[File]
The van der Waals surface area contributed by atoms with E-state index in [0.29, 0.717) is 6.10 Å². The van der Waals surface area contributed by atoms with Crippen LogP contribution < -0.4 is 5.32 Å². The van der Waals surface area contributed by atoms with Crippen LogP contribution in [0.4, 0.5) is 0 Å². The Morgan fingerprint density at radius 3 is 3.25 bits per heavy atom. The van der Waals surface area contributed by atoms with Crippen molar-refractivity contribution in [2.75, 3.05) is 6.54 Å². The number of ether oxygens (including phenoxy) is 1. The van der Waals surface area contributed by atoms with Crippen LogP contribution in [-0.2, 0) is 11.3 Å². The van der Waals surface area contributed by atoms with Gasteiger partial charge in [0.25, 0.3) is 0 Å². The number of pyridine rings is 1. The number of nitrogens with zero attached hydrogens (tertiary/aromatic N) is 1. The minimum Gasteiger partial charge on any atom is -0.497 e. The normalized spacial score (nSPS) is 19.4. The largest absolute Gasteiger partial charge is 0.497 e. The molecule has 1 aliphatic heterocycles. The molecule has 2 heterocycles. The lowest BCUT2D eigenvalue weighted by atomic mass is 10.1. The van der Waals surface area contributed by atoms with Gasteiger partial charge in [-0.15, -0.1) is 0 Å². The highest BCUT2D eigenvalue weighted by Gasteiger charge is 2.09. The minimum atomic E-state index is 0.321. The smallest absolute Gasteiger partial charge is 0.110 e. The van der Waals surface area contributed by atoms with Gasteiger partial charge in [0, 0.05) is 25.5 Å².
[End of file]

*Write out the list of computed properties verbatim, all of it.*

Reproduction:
The van der Waals surface area contributed by atoms with E-state index in [0.29, 0.717) is 6.10 Å². The van der Waals surface area contributed by atoms with Crippen LogP contribution < -0.4 is 5.32 Å². The van der Waals surface area contributed by atoms with Crippen LogP contribution in [0.4, 0.5) is 0 Å². The Morgan fingerprint density at radius 3 is 3.25 bits per heavy atom. The van der Waals surface area contributed by atoms with Crippen molar-refractivity contribution in [2.75, 3.05) is 6.54 Å². The number of ether oxygens (including phenoxy) is 1. The van der Waals surface area contributed by atoms with Crippen LogP contribution in [-0.2, 0) is 11.3 Å². The van der Waals surface area contributed by atoms with Gasteiger partial charge in [0.25, 0.3) is 0 Å². The number of pyridine rings is 1. The number of nitrogens with zero attached hydrogens (tertiary/aromatic N) is 1. The minimum Gasteiger partial charge on any atom is -0.497 e. The normalized spacial score (nSPS) is 19.4. The largest absolute Gasteiger partial charge is 0.497 e. The molecule has 1 aliphatic heterocycles. The molecule has 2 heterocycles. The lowest BCUT2D eigenvalue weighted by atomic mass is 10.1. The van der Waals surface area contributed by atoms with Gasteiger partial charge in [-0.15, -0.1) is 0 Å². The highest BCUT2D eigenvalue weighted by Gasteiger charge is 2.09. The minimum atomic E-state index is 0.321. The smallest absolute Gasteiger partial charge is 0.110 e. The van der Waals surface area contributed by atoms with Gasteiger partial charge in [0, 0.05) is 25.5 Å².